NI-RFmx is a measurement-centric API that provides easy access to measurement speed optimization through:
To further understand how NI-RFmx can be used to optimize your test application, you can review the four fundamental operations that are required to complete any measurement:
From simple serial measurements to advanced parallelism, you can use NI-RFmx to easily build applications for test and measurement. NI-RFmx is optimized for modular instruments; thus, you can achieve the fastest test times with software that is built to exploit multi-core CPU processing and inherent parallelism in the PXI platform. Since the four operations listed above are performed on different modules in the system (e.g. VSA (acquire), host CPU (analyze), etc.), you can easily extract the parallelism inherent in RF measurements. In the first part of this document, the influence of RF measurement parameters and instrument settings on the overall measurement speed will be investigated. In addition, trade-offs, such as measurement speed vs. accuracy will be considered. Recommendations on how to achieve faster measurement speed will be provided. The second part of this document will cover various acquisition and analysis techniques for efficiently performing multiple measurements.
Traditionally, electrical signals were analyzed using an oscilloscope to observe voltage or current waveforms in the time domain. However, while time domain information is important, it doesn’t provide the full picture. Observing the signal in frequency domain provides additional insight into the underlying structure of the analyzed signal. Using a spectrum analyzer, the frequency content of the signal can be observed, as depicted in the figure below.
Figure 1. Time and Frequency representation of the signal
There are two main types of spectrum analyzers: swept-tuned and FFT based. In this document, techniques to optimize measurement speed using FFT based spectrum analyzers will be discussed.
To produce the final spectrum measurement, the FFT-based spectrum analyzer takes multiple time domain acquisitions at different RF frequencies (as required), converts these to the frequency domain, and then stitches them together to form the complete spectrum. The time domain signals are converted to the frequency domain using fast Fourier transform (FFT). The FFT can be performed either on the host or on the FPGA of an RF instrument, such as NI PXIe-5646R or NI PXIe-5840 VST.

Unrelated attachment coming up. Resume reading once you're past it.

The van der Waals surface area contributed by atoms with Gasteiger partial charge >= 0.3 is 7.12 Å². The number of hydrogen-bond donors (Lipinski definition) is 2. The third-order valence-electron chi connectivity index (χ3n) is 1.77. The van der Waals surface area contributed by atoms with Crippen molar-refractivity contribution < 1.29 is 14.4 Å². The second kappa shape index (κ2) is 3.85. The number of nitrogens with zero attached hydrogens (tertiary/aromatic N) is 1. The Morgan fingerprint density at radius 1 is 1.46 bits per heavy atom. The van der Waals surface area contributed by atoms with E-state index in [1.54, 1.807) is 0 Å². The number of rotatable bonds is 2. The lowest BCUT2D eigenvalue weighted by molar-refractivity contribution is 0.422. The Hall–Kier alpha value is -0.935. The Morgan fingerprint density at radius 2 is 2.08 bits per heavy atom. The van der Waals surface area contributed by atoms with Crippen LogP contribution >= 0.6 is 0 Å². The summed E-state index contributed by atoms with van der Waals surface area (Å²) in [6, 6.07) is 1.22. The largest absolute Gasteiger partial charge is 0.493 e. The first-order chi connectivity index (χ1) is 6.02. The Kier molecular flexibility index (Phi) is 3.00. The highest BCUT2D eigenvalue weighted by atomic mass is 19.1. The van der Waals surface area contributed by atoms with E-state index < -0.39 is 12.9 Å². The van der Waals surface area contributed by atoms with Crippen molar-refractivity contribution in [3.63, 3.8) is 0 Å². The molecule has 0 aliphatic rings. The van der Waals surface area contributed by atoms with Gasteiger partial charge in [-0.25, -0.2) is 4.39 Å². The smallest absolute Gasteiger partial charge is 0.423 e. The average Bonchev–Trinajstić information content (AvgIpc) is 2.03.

To understand how to optimize the measurements in the frequency domain, it is important to consider the basic structure of the FFT based spectrum analyzer. The following figure depicts a block diagram of superheterodyne spectrum analyzer. The term superheterodyne has the Greek roots, heteros, meaning “other” and dynamis, meaning “force” . Here, heteros refers to the translation to another frequency, while dynamis refers to the apparent amplification of the detected signal during the heterodyne process. The super part of super-heterodyne refers to super-sonic, meaning that the heterodyne process was extended above the audio frequency range.
Figure 2. Structure of a superheterodyne spectrum analyzer
In a typical spectrum analyzer, an RF input signal first passes through an attenuator to limit the signal amplitude at the mixer and maximize the dynamic range of the measurement. Then, the signal travels through a pre-selector or a low-pass filter to eliminate any unwanted frequencies. Next, the attenuated and filtered RF input signal gets mixed with a local oscillator (LO) signal. As the LO is mixed in, the RF signal is downconverted to the IF frequency where the shape of the IF filter is traced out in the measured amplitude data.
Figure 3. Mixing process
The band-pass IF filter eliminates most of the unwanted signals (distortion products, images, etc.) resulting from the mixing process. After the signal passes through the IF filter stage, the signal goes through an anti-alias filter (AAF) that limits the bandwidth of the input signal before it enters the analog-to-digital converter (ADC). Next, the signal is converted from analog to the digital domain by an ADC. Once the signal is digitized, DSP is performed to provide improved dynamic range, faster sweep speed and better accuracy.